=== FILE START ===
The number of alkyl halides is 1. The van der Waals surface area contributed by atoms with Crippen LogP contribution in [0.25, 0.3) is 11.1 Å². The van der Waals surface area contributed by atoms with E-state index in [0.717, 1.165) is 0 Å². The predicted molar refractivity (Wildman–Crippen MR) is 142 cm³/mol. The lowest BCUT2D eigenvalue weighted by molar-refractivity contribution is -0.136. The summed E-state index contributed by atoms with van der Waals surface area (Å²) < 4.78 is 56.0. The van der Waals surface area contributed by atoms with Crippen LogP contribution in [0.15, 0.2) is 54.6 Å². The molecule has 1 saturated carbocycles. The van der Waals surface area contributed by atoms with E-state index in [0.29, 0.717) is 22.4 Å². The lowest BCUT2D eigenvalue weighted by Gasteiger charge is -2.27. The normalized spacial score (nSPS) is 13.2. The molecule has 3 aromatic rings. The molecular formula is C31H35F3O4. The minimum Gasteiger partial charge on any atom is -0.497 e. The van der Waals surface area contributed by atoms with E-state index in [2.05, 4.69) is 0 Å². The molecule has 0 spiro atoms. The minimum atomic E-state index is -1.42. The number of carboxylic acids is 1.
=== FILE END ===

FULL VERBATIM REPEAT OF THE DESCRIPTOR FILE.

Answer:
The number of alkyl halides is 1. The van der Waals surface area contributed by atoms with Crippen LogP contribution in [0.25, 0.3) is 11.1 Å². The van der Waals surface area contributed by atoms with E-state index in [0.717, 1.165) is 0 Å². The predicted molar refractivity (Wildman–Crippen MR) is 142 cm³/mol. The lowest BCUT2D eigenvalue weighted by molar-refractivity contribution is -0.136. The summed E-state index contributed by atoms with van der Waals surface area (Å²) < 4.78 is 56.0. The van der Waals surface area contributed by atoms with Crippen LogP contribution in [0.15, 0.2) is 54.6 Å². The molecule has 1 saturated carbocycles. The van der Waals surface area contributed by atoms with E-state index in [0.29, 0.717) is 22.4 Å². The lowest BCUT2D eigenvalue weighted by Gasteiger charge is -2.27. The normalized spacial score (nSPS) is 13.2. The molecule has 3 aromatic rings. The molecular formula is C31H35F3O4. The minimum Gasteiger partial charge on any atom is -0.497 e. The van der Waals surface area contributed by atoms with E-state index in [2.05, 4.69) is 0 Å². The molecule has 0 spiro atoms. The minimum atomic E-state index is -1.42. The number of carboxylic acids is 1.